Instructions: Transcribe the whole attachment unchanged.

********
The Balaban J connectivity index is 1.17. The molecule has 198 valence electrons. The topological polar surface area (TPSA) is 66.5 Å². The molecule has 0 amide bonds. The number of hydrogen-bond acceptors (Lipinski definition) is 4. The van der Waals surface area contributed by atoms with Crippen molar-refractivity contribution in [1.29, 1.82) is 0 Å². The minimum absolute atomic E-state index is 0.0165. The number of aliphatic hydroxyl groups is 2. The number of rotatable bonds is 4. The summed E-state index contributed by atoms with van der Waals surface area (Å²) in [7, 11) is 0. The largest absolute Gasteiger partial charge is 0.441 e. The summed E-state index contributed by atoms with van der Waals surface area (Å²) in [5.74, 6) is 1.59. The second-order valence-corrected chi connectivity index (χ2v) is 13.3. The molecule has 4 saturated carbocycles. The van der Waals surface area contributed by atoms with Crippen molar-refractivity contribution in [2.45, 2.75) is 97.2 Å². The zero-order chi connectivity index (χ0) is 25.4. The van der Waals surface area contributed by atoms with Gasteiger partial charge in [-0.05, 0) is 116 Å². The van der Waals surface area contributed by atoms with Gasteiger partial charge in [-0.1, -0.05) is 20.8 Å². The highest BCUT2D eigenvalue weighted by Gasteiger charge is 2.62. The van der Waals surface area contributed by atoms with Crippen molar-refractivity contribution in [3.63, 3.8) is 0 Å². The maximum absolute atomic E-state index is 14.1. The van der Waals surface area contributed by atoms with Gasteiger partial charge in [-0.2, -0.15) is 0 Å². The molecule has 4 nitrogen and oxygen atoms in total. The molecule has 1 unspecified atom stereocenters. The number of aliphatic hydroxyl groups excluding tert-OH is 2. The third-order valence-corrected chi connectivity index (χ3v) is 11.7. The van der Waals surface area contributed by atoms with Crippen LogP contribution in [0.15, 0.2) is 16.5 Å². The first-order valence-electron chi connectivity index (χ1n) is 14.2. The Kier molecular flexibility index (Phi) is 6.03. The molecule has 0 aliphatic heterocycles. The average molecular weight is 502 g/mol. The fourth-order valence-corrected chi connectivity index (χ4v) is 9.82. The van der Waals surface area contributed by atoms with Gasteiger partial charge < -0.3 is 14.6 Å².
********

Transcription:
The Balaban J connectivity index is 1.17. The molecule has 198 valence electrons. The topological polar surface area (TPSA) is 66.5 Å². The molecule has 0 amide bonds. The number of hydrogen-bond acceptors (Lipinski definition) is 4. The van der Waals surface area contributed by atoms with Crippen molar-refractivity contribution in [1.29, 1.82) is 0 Å². The minimum absolute atomic E-state index is 0.0165. The number of aliphatic hydroxyl groups is 2. The number of rotatable bonds is 4. The summed E-state index contributed by atoms with van der Waals surface area (Å²) in [7, 11) is 0. The largest absolute Gasteiger partial charge is 0.441 e. The summed E-state index contributed by atoms with van der Waals surface area (Å²) in [5.74, 6) is 1.59. The second-order valence-corrected chi connectivity index (χ2v) is 13.3. The molecule has 4 saturated carbocycles. The van der Waals surface area contributed by atoms with Crippen molar-refractivity contribution in [2.45, 2.75) is 97.2 Å². The zero-order chi connectivity index (χ0) is 25.4. The van der Waals surface area contributed by atoms with Gasteiger partial charge in [-0.05, 0) is 116 Å². The van der Waals surface area contributed by atoms with Gasteiger partial charge in [-0.1, -0.05) is 20.8 Å². The highest BCUT2D eigenvalue weighted by Gasteiger charge is 2.62. The van der Waals surface area contributed by atoms with Crippen molar-refractivity contribution in [3.63, 3.8) is 0 Å². The maximum absolute atomic E-state index is 14.1. The van der Waals surface area contributed by atoms with Gasteiger partial charge in [-0.2, -0.15) is 0 Å². The molecule has 4 nitrogen and oxygen atoms in total. The molecule has 1 unspecified atom stereocenters. The number of aliphatic hydroxyl groups excluding tert-OH is 2. The third-order valence-corrected chi connectivity index (χ3v) is 11.7. The van der Waals surface area contributed by atoms with Crippen LogP contribution in [0.15, 0.2) is 16.5 Å². The first-order valence-electron chi connectivity index (χ1n) is 14.2. The Kier molecular flexibility index (Phi) is 6.03. The molecule has 0 aliphatic heterocycles. The average molecular weight is 502 g/mol. The fourth-order valence-corrected chi connectivity index (χ4v) is 9.82. The van der Waals surface area contributed by atoms with Gasteiger partial charge < -0.3 is 14.6 Å².